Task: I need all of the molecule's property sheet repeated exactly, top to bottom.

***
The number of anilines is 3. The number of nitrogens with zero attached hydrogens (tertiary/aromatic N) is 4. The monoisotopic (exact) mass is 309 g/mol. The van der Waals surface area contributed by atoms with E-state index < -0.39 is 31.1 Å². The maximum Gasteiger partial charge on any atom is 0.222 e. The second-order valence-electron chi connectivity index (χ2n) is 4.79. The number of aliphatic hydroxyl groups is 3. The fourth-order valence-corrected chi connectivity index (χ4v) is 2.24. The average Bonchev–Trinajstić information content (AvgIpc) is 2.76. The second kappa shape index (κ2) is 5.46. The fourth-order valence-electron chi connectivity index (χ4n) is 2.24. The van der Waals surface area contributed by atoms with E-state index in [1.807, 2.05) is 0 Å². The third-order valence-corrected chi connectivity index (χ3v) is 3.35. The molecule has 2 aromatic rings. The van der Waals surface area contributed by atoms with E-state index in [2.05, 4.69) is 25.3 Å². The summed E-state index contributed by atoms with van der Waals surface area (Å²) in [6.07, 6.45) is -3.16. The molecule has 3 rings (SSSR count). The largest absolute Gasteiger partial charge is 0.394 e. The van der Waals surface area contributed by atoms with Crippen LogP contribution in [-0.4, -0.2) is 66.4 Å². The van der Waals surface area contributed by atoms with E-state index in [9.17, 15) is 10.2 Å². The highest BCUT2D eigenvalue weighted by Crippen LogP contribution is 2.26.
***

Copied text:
The number of anilines is 3. The number of nitrogens with zero attached hydrogens (tertiary/aromatic N) is 4. The monoisotopic (exact) mass is 309 g/mol. The van der Waals surface area contributed by atoms with E-state index < -0.39 is 31.1 Å². The maximum Gasteiger partial charge on any atom is 0.222 e. The second-order valence-electron chi connectivity index (χ2n) is 4.79. The number of aliphatic hydroxyl groups is 3. The fourth-order valence-corrected chi connectivity index (χ4v) is 2.24. The average Bonchev–Trinajstić information content (AvgIpc) is 2.76. The second kappa shape index (κ2) is 5.46. The fourth-order valence-electron chi connectivity index (χ4n) is 2.24. The van der Waals surface area contributed by atoms with E-state index in [1.807, 2.05) is 0 Å². The third-order valence-corrected chi connectivity index (χ3v) is 3.35. The molecule has 2 aromatic rings. The van der Waals surface area contributed by atoms with E-state index in [2.05, 4.69) is 25.3 Å². The summed E-state index contributed by atoms with van der Waals surface area (Å²) in [6.07, 6.45) is -3.16. The molecule has 3 rings (SSSR count). The largest absolute Gasteiger partial charge is 0.394 e. The van der Waals surface area contributed by atoms with Crippen LogP contribution in [-0.4, -0.2) is 66.4 Å². The van der Waals surface area contributed by atoms with E-state index in [9.17, 15) is 10.2 Å². The highest BCUT2D eigenvalue weighted by Crippen LogP contribution is 2.26.